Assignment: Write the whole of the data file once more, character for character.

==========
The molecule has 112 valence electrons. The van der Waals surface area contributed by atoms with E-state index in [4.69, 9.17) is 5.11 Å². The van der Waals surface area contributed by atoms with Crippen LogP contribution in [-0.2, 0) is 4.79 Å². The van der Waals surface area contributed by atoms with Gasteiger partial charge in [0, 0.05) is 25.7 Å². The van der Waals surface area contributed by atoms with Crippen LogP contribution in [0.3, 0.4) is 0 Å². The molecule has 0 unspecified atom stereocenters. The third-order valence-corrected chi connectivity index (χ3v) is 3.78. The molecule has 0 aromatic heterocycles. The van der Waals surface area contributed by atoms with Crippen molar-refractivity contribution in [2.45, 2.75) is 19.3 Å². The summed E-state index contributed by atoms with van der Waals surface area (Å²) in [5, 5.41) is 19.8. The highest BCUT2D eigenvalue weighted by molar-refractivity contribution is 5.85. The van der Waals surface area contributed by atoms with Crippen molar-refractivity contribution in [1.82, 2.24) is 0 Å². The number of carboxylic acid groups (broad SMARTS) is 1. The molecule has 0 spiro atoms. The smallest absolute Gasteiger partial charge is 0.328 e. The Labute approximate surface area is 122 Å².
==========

The molecule has 112 valence electrons. The van der Waals surface area contributed by atoms with E-state index in [4.69, 9.17) is 5.11 Å². The van der Waals surface area contributed by atoms with Crippen LogP contribution in [-0.2, 0) is 4.79 Å². The van der Waals surface area contributed by atoms with Gasteiger partial charge in [0, 0.05) is 25.7 Å². The van der Waals surface area contributed by atoms with Crippen LogP contribution in [0.3, 0.4) is 0 Å². The molecule has 0 unspecified atom stereocenters. The third-order valence-corrected chi connectivity index (χ3v) is 3.78. The molecule has 0 aromatic heterocycles. The van der Waals surface area contributed by atoms with Crippen molar-refractivity contribution in [2.45, 2.75) is 19.3 Å². The summed E-state index contributed by atoms with van der Waals surface area (Å²) in [5, 5.41) is 19.8. The highest BCUT2D eigenvalue weighted by molar-refractivity contribution is 5.85. The van der Waals surface area contributed by atoms with Crippen molar-refractivity contribution in [1.82, 2.24) is 0 Å². The number of carboxylic acid groups (broad SMARTS) is 1. The molecule has 0 spiro atoms. The smallest absolute Gasteiger partial charge is 0.328 e. The Labute approximate surface area is 122 Å².